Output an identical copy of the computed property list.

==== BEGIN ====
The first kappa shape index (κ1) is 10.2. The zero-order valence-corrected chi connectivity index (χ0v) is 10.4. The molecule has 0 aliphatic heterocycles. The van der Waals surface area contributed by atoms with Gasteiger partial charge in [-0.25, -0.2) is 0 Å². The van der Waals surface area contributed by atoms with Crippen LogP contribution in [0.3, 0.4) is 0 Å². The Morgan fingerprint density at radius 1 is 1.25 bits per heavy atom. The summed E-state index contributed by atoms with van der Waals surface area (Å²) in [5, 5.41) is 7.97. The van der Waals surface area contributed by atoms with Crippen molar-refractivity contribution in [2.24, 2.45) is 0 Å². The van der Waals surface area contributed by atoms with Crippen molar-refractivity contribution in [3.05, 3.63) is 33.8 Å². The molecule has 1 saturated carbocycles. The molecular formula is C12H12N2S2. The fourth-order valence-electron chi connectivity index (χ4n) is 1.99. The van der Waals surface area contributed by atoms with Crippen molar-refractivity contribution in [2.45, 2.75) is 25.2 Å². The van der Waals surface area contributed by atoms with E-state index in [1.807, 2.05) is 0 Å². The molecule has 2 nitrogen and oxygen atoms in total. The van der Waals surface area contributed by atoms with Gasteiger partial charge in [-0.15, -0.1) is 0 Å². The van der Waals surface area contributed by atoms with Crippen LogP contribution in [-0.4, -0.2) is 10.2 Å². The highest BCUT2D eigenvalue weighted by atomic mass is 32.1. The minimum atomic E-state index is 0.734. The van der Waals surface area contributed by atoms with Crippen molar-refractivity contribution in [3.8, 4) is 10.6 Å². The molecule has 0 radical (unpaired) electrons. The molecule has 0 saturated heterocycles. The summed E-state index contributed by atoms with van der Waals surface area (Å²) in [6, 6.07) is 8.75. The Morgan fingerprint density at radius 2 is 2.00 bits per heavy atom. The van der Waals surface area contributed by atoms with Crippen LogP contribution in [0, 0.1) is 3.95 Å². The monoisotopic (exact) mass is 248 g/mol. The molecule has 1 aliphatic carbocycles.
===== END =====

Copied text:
The first kappa shape index (κ1) is 10.2. The zero-order valence-corrected chi connectivity index (χ0v) is 10.4. The molecule has 0 aliphatic heterocycles. The van der Waals surface area contributed by atoms with Gasteiger partial charge in [-0.25, -0.2) is 0 Å². The van der Waals surface area contributed by atoms with Crippen LogP contribution in [0.3, 0.4) is 0 Å². The Morgan fingerprint density at radius 1 is 1.25 bits per heavy atom. The summed E-state index contributed by atoms with van der Waals surface area (Å²) in [5, 5.41) is 7.97. The van der Waals surface area contributed by atoms with Crippen molar-refractivity contribution in [2.24, 2.45) is 0 Å². The van der Waals surface area contributed by atoms with Crippen molar-refractivity contribution in [3.05, 3.63) is 33.8 Å². The molecule has 1 saturated carbocycles. The molecular formula is C12H12N2S2. The fourth-order valence-electron chi connectivity index (χ4n) is 1.99. The van der Waals surface area contributed by atoms with Crippen molar-refractivity contribution in [2.45, 2.75) is 25.2 Å². The van der Waals surface area contributed by atoms with E-state index in [1.807, 2.05) is 0 Å². The molecule has 2 nitrogen and oxygen atoms in total. The van der Waals surface area contributed by atoms with Gasteiger partial charge in [-0.15, -0.1) is 0 Å². The van der Waals surface area contributed by atoms with Crippen LogP contribution in [-0.4, -0.2) is 10.2 Å². The highest BCUT2D eigenvalue weighted by atomic mass is 32.1. The minimum atomic E-state index is 0.734. The van der Waals surface area contributed by atoms with Crippen molar-refractivity contribution in [3.8, 4) is 10.6 Å². The molecule has 0 radical (unpaired) electrons. The molecule has 0 saturated heterocycles. The summed E-state index contributed by atoms with van der Waals surface area (Å²) in [6, 6.07) is 8.75. The Morgan fingerprint density at radius 2 is 2.00 bits per heavy atom. The van der Waals surface area contributed by atoms with Crippen LogP contribution in [0, 0.1) is 3.95 Å². The monoisotopic (exact) mass is 248 g/mol. The molecule has 1 aliphatic carbocycles.